Day Out

I remember Adlestrop the place

I went there in the summer of sixty-four

Thomas went before he went to France

Before the shell that killed him

That left no trace

Not a mark upon him

The shock wave took his life

 

For me day off day out before exams

I got top marks in Greek in Latin too

But French somehow I only wobbled through

And on that day we stopped in Oxfordshire

And heard of Thomas and the train he took

And how it stopped unwontedly

And he looked round about

At haycocks in a meadow

And heard the sound of birds

And no one came and no one went

That day of summer sun

England lay deserted

Her sons soon to be in foreign fields

Amid the sound of guns

And mud and madness

 

Like Thomas I never saw a soul that day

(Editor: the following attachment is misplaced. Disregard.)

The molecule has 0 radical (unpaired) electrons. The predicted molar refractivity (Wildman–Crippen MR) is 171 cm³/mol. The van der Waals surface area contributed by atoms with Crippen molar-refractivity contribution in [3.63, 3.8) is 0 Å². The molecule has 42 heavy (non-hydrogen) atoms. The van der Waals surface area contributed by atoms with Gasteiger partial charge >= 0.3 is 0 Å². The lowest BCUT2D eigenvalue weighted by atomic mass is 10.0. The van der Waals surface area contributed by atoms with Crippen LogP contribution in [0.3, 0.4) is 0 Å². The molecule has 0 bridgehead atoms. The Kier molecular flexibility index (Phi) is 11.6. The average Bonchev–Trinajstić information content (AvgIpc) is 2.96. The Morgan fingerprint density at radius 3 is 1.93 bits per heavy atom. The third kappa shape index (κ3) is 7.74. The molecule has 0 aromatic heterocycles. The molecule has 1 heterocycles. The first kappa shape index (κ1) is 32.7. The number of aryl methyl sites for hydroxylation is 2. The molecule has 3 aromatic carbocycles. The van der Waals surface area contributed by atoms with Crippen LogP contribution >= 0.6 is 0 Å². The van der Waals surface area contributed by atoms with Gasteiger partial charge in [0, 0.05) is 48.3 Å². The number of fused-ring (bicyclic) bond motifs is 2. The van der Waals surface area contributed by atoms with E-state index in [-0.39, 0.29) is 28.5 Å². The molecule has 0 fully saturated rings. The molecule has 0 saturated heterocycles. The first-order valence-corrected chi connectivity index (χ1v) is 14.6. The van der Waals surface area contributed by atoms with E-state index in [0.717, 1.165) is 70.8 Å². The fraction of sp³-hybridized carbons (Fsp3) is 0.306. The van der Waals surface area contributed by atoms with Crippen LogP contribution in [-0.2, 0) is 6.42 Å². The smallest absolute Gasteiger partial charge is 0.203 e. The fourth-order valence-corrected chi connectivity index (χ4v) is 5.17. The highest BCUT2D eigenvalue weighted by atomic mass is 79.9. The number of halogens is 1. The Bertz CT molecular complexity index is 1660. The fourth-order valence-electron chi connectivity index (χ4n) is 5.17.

Just the farmer’s fields

And trees and a country lane

That goes I suppose to Gloucestershire

A beautiful deserted spot

That boys went fighting for

And I came there to view it

In the summer of sixty-four

 

Brian Fahy

14 February 2023

 

Adlestrop is a poem written by Edward Thomas. It is beautiful and haunting, written following a railway journey that the poet made on24 June 1914. Later on the poet went to France and lost his life, standing at a sentry post, killed by the blast of a shell that left no mark upon him. It was 9th April 1917, the place Arras.

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